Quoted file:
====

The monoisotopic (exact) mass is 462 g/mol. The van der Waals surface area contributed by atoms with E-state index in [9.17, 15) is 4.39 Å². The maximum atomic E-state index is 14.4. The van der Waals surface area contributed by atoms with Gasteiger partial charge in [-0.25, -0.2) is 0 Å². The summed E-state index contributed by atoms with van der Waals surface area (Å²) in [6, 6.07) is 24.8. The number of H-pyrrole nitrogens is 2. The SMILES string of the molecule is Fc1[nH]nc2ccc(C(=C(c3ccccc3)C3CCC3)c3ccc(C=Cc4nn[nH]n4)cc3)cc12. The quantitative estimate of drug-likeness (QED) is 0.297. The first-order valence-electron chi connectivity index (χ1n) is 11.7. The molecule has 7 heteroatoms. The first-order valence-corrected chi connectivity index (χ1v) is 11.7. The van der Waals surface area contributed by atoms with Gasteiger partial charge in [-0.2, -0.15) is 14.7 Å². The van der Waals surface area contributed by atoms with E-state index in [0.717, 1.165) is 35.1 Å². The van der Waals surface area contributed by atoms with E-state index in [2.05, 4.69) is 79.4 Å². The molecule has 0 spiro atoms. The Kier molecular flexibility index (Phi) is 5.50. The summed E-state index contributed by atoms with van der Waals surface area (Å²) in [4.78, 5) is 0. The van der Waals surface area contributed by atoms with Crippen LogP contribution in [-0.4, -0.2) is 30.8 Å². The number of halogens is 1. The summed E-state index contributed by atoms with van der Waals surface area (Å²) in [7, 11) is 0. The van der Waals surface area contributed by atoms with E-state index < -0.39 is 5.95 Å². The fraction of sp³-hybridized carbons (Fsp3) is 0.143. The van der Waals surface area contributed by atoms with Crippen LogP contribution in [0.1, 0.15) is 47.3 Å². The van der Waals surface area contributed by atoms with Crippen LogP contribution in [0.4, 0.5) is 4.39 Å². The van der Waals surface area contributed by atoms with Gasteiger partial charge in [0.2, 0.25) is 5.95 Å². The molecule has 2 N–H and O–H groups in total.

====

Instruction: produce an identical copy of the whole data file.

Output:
The monoisotopic (exact) mass is 462 g/mol. The van der Waals surface area contributed by atoms with E-state index in [9.17, 15) is 4.39 Å². The maximum atomic E-state index is 14.4. The van der Waals surface area contributed by atoms with Gasteiger partial charge in [-0.25, -0.2) is 0 Å². The summed E-state index contributed by atoms with van der Waals surface area (Å²) in [6, 6.07) is 24.8. The number of H-pyrrole nitrogens is 2. The SMILES string of the molecule is Fc1[nH]nc2ccc(C(=C(c3ccccc3)C3CCC3)c3ccc(C=Cc4nn[nH]n4)cc3)cc12. The quantitative estimate of drug-likeness (QED) is 0.297. The first-order valence-electron chi connectivity index (χ1n) is 11.7. The molecule has 7 heteroatoms. The first-order valence-corrected chi connectivity index (χ1v) is 11.7. The van der Waals surface area contributed by atoms with Gasteiger partial charge in [-0.2, -0.15) is 14.7 Å². The van der Waals surface area contributed by atoms with E-state index in [0.717, 1.165) is 35.1 Å². The van der Waals surface area contributed by atoms with E-state index in [2.05, 4.69) is 79.4 Å². The molecule has 0 spiro atoms. The Kier molecular flexibility index (Phi) is 5.50. The summed E-state index contributed by atoms with van der Waals surface area (Å²) in [4.78, 5) is 0. The van der Waals surface area contributed by atoms with Crippen LogP contribution in [-0.4, -0.2) is 30.8 Å². The number of halogens is 1. The summed E-state index contributed by atoms with van der Waals surface area (Å²) in [7, 11) is 0. The van der Waals surface area contributed by atoms with E-state index < -0.39 is 5.95 Å². The fraction of sp³-hybridized carbons (Fsp3) is 0.143. The van der Waals surface area contributed by atoms with Crippen LogP contribution in [0.1, 0.15) is 47.3 Å². The van der Waals surface area contributed by atoms with Crippen LogP contribution in [0.4, 0.5) is 4.39 Å². The van der Waals surface area contributed by atoms with Gasteiger partial charge in [0.2, 0.25) is 5.95 Å². The molecule has 2 N–H and O–H groups in total.